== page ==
Sant Iago - Miraculous Myths, Fantastic Fables, and the Golden Legend - or "Will the real Santiago please reveal himself!"
Recently I put a post on Facebook listing the numerous places in Europe that claimed to have a relic of St James the Greater. Santiago wasn't the first town to claim a relic of Saint James - various relics had been around for almost 300 hundred years before he was identified in Spain.
So far I have been able to find three bodies and fifteen heads, two pieces of heads, a number of arms, hands, fingers and other limbs. I expected to be challenged with denials or disbelief. But, there has been nothing like that and not one of the 30 or so people who have replied have shown any surprise or contradiction.
I doubt the pilgrim numbers will go down!
Helene Augusta, the ageing mother of Constantine, visits Jerusalem in the 4th century and miraculously discovers the three Calvary crosses. In order to determine which is the cross used to crucify Jesus, she brings a dead girl to the site. When the girl is laid down on top of the True Cross she comes back to life!
Helene divided the cross leaving a part of it in Jerusalem and had other parts sent to religious leaders in Rome and Constantinople, modern-day Istanbul in Turkey. The first written records of the story of Helene finding the True Cross appear by the end of the fourth century.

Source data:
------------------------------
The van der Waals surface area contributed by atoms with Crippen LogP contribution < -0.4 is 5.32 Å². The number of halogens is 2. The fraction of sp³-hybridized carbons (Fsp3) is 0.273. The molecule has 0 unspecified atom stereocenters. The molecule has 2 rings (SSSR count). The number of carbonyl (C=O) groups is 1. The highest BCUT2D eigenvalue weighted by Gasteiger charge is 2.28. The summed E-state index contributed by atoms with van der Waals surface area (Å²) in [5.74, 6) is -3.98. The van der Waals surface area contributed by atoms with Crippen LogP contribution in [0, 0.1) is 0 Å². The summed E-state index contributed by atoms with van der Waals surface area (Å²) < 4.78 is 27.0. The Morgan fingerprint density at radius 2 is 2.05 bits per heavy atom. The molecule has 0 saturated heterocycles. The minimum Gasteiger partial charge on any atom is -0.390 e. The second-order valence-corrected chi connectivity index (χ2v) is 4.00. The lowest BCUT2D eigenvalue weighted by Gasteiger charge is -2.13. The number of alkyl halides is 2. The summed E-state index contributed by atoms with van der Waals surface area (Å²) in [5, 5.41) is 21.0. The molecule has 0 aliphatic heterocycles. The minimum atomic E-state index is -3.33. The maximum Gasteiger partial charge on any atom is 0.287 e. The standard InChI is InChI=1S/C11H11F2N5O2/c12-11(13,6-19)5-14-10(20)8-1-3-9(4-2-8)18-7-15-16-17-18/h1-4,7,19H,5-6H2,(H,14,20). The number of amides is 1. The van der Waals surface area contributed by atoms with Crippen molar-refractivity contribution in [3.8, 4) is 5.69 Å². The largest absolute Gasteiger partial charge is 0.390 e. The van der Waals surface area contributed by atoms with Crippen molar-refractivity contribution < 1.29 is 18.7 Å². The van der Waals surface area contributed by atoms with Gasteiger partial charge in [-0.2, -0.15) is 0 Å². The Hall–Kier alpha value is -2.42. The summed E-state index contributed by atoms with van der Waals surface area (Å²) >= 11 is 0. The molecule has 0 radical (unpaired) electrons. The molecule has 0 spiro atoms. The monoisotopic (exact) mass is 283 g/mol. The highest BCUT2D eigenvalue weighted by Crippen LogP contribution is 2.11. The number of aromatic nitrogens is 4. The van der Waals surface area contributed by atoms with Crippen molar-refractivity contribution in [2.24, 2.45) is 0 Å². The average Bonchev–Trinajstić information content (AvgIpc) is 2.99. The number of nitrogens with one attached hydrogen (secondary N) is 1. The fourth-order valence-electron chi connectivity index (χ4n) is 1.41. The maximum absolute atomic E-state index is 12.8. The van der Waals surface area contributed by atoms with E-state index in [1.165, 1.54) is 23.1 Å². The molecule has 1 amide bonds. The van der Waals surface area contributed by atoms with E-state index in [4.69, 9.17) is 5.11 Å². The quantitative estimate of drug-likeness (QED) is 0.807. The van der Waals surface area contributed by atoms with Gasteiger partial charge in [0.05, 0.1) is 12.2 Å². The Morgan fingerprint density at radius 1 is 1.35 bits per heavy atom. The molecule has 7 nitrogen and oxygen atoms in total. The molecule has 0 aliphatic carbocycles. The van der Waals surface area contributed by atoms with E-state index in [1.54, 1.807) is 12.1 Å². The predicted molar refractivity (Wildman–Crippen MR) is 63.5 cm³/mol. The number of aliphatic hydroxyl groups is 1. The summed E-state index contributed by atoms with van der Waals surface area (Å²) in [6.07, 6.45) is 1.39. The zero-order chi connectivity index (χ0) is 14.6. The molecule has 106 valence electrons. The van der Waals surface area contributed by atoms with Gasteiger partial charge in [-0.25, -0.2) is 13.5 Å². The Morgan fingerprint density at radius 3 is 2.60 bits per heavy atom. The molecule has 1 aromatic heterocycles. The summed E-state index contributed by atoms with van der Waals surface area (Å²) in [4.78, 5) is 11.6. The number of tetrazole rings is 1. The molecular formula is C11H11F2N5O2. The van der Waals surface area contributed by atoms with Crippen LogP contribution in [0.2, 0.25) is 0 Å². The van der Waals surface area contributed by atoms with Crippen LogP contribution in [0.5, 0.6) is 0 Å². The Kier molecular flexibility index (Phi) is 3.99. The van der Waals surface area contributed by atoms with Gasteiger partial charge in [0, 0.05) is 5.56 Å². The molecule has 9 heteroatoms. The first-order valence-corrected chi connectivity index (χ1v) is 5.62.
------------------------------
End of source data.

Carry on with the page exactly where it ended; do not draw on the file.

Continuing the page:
This is only one of the legends about the cross; the 13th century Golden Legend, which became a medieval best seller, contains several versions of the discovery of the true cross, but it is the one about Helene that became the favourite in the middle ages.
The cult of Saint James was widespread across Europe and reports of his relics go back to the 6th century. According to Prof. Leyser, an arm of James the Great was preserved in Torcello near Venice from about the 6th Century. It passed through the hands of Bishop Vitalis, and then Germany via Archbishop Adalbert of Hamburg-Bremen, the Emperors Henry 1V and Henry V.
In 1125 Henry V’s widow Matilda brought the left hand of Saint James to England (there is no proof that she did the pilgrimage to Santiago). In the early 1190’s a list of over 240 relics in Reading Abbey in England included ‘the hand of Saint James with flesh and bones and the cloth in which it was wrapped’ and this became the most important relic in the abbey with many miracles attributed to it.
In his book “The Cult of Santiago: traditions, myths and pilgrimages” (1927) the Rev. James S. Stone writes about the many relics of St James found in Europe.